LAKE PLACID - This community is mourning the loss of Matthew B. Clark Jr., a longtime public servant who died on Friday at his home at the age of 85.
Clark served as the town of North Elba's clerk for 27 years and supervisor for 14. He started as clerk in 1954 and continued to serve in that capacity until 1981, when he ran successfully for town supervisor, replacing a retiring Jack Shea. Clark held the position until his retirement in 1995, when he was replaced by Shirley Seney.
North Elba town Councilman Bob Miller told the Enterprise that Clark was "one of the greats.
Matthew B. Clark Jr.
(Enterprise file photo)
"He was truly the elder statesmen of this town," Miller said. "He didn't leave his house much, but anyone who ran for office, whether it was the town board or if you ran for Congress, you had to sit at Matt's kitchen table and let him tell you about his love for this town and how he thought you could best serve this community."
As a teenager, Clark competed in bobsled, but his career was cut short because of an accident at Mount Van Hoevenberg that resulted in the loss of one of his legs. That was in 1946, the same year he graduated from Lake Placid High School. Columnist Frank Shatz wrote in a 1975 Enterprise article that Clark went to college "in spite of the loss ... determined that no physical disability would hold him back from anything he set his mind to."
Clark was born into the family that runs Lake Placid's funeral home, and he initially set out to join the family business, graduating in 1949 from the American Academy of Embalming and Mortuary Research. But five years later he switched to public service, which would become his career.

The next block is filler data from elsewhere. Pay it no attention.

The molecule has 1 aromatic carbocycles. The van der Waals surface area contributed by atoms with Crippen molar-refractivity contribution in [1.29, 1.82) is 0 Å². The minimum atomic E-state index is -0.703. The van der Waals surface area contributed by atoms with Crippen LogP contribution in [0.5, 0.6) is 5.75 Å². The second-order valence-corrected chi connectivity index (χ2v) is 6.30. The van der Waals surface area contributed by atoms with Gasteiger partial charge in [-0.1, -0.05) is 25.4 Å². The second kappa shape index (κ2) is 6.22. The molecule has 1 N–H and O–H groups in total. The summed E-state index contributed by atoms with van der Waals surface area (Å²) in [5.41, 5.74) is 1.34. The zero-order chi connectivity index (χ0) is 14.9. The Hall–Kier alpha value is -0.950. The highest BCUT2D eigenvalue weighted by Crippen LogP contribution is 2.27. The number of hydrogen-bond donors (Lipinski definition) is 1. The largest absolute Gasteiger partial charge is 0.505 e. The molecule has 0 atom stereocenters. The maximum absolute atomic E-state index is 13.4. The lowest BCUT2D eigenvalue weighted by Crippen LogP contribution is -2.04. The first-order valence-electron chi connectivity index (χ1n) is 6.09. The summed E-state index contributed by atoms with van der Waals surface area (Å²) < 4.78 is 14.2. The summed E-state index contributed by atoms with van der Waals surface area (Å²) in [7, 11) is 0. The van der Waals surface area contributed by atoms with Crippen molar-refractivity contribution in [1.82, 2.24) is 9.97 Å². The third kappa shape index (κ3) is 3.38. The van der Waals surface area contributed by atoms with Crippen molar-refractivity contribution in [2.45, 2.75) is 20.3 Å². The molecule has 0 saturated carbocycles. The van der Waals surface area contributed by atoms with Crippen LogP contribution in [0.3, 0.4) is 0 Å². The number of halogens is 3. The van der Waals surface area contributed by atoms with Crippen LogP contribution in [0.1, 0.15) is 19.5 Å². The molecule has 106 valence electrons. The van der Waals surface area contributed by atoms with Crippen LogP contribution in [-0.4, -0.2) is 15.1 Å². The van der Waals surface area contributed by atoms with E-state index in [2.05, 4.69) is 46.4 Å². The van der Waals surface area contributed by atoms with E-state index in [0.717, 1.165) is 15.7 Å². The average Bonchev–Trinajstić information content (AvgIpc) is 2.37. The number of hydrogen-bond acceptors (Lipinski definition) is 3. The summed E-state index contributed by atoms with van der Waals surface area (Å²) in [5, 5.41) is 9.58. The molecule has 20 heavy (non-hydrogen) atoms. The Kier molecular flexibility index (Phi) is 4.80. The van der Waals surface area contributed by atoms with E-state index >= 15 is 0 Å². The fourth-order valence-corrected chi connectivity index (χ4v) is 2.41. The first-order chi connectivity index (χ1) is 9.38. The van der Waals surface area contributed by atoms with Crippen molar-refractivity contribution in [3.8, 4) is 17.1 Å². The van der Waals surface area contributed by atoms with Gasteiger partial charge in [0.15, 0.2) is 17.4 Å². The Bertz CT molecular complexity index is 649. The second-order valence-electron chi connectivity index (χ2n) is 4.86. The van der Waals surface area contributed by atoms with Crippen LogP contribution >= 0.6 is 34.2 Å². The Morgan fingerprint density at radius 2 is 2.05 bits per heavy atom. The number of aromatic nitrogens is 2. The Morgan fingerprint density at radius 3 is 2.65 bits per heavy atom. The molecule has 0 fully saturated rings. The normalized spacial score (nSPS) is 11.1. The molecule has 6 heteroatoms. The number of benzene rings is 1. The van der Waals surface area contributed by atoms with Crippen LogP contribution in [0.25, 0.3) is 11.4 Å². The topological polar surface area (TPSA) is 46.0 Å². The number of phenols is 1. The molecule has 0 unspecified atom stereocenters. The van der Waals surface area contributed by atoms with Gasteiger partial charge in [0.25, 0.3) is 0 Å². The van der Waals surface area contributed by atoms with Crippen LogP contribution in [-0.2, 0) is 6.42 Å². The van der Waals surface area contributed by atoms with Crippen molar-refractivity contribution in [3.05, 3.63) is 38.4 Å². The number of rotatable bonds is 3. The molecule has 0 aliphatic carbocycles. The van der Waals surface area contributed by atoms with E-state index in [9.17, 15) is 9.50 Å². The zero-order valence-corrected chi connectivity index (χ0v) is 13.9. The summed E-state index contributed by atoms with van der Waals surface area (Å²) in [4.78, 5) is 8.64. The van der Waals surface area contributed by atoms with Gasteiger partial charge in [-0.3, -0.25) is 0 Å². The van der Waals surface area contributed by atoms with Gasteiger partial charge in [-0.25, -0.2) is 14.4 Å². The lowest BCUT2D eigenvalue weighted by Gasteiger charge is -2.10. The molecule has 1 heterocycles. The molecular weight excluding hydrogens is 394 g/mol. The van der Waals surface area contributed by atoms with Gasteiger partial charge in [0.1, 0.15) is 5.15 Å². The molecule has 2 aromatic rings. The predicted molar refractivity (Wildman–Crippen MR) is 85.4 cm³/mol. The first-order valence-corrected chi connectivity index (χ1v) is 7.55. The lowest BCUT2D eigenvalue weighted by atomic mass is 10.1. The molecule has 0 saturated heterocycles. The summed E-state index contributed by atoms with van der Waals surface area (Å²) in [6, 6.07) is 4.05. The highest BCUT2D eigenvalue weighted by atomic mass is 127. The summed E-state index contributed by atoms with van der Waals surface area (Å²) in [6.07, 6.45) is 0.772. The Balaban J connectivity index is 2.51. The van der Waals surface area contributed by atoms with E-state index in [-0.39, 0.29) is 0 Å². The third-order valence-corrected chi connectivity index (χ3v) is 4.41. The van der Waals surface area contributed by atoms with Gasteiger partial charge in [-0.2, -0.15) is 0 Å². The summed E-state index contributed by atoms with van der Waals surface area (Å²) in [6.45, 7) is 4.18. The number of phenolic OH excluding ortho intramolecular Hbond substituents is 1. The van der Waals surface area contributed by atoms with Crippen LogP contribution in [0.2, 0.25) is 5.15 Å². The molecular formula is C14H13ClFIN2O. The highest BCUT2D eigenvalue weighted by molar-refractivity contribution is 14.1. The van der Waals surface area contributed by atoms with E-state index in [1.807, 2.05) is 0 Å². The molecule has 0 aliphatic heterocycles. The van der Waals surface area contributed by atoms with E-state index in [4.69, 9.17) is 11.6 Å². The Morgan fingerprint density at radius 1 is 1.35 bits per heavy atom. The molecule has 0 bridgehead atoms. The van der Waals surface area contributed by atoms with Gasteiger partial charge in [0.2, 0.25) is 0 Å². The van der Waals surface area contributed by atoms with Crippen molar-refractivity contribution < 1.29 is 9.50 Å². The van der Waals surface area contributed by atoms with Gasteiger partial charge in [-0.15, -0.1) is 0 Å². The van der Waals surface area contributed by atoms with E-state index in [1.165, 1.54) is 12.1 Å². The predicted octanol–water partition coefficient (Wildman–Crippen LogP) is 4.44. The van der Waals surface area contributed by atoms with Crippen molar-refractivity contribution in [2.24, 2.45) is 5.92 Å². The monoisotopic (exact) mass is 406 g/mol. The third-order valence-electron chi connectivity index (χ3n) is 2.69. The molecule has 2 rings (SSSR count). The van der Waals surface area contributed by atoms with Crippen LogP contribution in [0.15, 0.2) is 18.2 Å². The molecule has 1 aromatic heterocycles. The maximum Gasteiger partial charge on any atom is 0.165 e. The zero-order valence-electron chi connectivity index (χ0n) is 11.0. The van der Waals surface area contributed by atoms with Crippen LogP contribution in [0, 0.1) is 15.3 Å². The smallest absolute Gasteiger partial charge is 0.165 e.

"Having become town clerk," Clark told Shatz, "I made up my mind regarding my primary responsibility in that office. I resolved to help people who come to me with their problems in any way I could, to the best of my ability. And, I believe, I have done it. It gives me great pleasure and satisfaction."
In 1956, Clark worked with John "Bud" Colby to re-establish Lake Placid's junior ski jumping program, an effort for which both men were honored when they were inducted into the Lake Placid Hall of Fame in 1991.
"Their program produced several regional and national champions and four U.S. Olympic team members," Enterprise Sports Editor Jim Stowell wrote in August 1991. "Through their many years of dedication to the community's youth, they inspired enthusiasm, sportsmanship and a will to exceed."
Tom Scozzafava was only 28 years old in 1986 when he was elected supervisor of the town of Moriah and started serving with Clark on the Essex County Board of Supervisors.
"Matt kind of took me under his wing," Scozzafava said. "I thought it was because he just liked me, but the real reason was he wanted those 412 weighted votes when he needed them. He smoked cigars back then. I'd bring him up a cigar - every morning before I would head to Elizabethtown I'd stop at the little coffee shop in Port Henry and make sure I bought Matt a cigar.